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The treacherous life of teenagers PDF Print E-mail
Community
Written by Mark Jaeger   
Wednesday, 24 February 2010 17:33

Expert touts close families as antidote to risky behaviors

Gail Bruss has been an intervention counselor with Starting Point of Ozaukee and its predecessor, Ozaukee Council, since 1981. During that time, she has seen a lot of young lives ruined by drug and alcohol abuse.

Bruss offered some insights into the dangerous line many young people are walking during a presentation last week to Northern Ozaukee School District parents.

“The key is to focus on parenting,” she said. “In our culture, a lot of parents want to be friends. Kids really do prefer having a parent over a pal. They can find new friends, but parents are hard to come by.”

Bruss said youngsters are not born into drug addiction, but drawn into patterns of abuse. Alcohol use is the most common entry point.

“We have very supportive police departments and school districts and we have the advantage of being a small county, but you know how difficult it is to break the influence alcohol has on our culture in Wisconsin,” she said.

“The average entry age in the cycle of abuse is 13. The number of underage alcohol assessments has doubled in recent years, and often by middle-school age they are well on their way to the continuum of abuse.”

Bruss said parents should be aware they are most frequently the inadvertent suppliers of alcohol and medications to youngsters.

“My advice: Lock up your medications and keep your alcohol in a locked liquor cabinet. It may look like you don’t trust your kids, but you don’t want to put temptation in the way of their friends,” she said.

Bruss said when parents lose contact with their children, they invite problems to take root. She said studies show 73% of children said they began abusing alcohol and drugs because of stress at school, a problem parents can detect early.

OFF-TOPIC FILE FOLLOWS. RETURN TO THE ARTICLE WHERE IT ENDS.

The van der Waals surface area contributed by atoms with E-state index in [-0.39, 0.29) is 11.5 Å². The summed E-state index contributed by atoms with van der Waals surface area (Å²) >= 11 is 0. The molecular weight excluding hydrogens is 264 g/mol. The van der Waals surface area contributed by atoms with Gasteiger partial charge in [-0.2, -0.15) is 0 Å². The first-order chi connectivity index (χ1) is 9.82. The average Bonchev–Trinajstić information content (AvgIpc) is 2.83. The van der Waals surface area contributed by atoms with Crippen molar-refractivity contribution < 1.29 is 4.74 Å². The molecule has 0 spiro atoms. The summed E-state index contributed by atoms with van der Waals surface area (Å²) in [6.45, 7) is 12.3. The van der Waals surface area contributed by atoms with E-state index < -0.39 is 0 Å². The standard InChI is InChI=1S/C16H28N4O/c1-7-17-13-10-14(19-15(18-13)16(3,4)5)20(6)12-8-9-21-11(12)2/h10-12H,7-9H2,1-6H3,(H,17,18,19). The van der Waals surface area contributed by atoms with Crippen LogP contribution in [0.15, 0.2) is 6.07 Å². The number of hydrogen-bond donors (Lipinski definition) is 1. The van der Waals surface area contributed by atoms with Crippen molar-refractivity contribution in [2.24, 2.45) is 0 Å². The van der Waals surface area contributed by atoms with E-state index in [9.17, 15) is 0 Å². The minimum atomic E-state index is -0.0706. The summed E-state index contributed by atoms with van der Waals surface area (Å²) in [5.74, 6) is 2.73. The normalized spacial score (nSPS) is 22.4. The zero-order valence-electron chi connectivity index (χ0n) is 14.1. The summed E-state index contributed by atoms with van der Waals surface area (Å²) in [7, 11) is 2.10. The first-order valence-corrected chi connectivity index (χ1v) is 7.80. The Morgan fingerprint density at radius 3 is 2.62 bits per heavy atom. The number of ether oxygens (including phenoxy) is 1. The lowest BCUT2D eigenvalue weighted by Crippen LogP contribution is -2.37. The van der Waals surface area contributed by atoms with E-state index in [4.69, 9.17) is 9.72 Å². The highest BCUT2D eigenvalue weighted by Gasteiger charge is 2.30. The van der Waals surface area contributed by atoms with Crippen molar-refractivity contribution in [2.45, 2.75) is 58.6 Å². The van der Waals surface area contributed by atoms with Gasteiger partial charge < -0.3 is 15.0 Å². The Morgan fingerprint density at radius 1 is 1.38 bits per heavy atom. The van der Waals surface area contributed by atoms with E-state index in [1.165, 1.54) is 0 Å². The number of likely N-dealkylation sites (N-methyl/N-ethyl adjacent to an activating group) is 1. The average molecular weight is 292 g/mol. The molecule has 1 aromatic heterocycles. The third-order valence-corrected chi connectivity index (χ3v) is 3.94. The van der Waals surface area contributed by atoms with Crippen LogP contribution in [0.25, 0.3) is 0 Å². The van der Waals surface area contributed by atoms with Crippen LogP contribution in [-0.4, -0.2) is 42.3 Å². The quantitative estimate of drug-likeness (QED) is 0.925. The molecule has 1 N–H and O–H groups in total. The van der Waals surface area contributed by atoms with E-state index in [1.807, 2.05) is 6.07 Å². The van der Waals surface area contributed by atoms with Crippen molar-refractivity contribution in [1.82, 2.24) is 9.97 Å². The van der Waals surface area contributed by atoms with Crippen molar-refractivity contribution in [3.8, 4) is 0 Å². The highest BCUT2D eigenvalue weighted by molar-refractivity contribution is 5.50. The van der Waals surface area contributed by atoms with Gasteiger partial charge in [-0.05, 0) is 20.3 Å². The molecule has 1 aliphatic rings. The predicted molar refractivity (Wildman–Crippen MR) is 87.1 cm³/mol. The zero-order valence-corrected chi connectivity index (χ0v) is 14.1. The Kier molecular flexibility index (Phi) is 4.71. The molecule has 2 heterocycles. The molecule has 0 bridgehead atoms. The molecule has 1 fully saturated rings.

She advocated countering the threat of risky behavior with “The Five C’s” — consistency, commitment, consequences, caring and conversations.

Not only is underage drug and alcohol use illegal, Bruss said, research shows it greatly impedes brain development in youngsters.

The recreational use of prescription drugs is a growing problem with young people in the county, Bruss said.

She said the latest trend is “pharm parties” or “skittling,” where prescription medications are tossed into a bowl and eaten like candy.

Bruss said concerned parenting means being willing to form party alert networks where fellow parents and even law enforcement authorities are notified as rumors of parties spread.

“If we don’t do anything about it, we are part of the problem,” she said.

Cedarburg Police Detective Scott Yanke, a school district resident, said the county’s affluence means most young people have the financial means to fuel life-threatening drug habits.

The worst cases, Yanke said, are reflected in recent heroin deaths.

“In our county, a lot of parents have given up the role of parent. They don’t want to be the narc or the rat … and you’ve seen what can happen,” he said.

Authorities say heavy use of marijuana is the biggest drug problem in the Fredonia area.

Several people in the audience expressed disappointment that a districtwide program on alcohol and drug use attracted only a dozen parents.

Bruss was not dismayed.

“You are the people who are going to make a difference. It may be preaching to the choir, but you have to remember that the choir is important, too,” she said.
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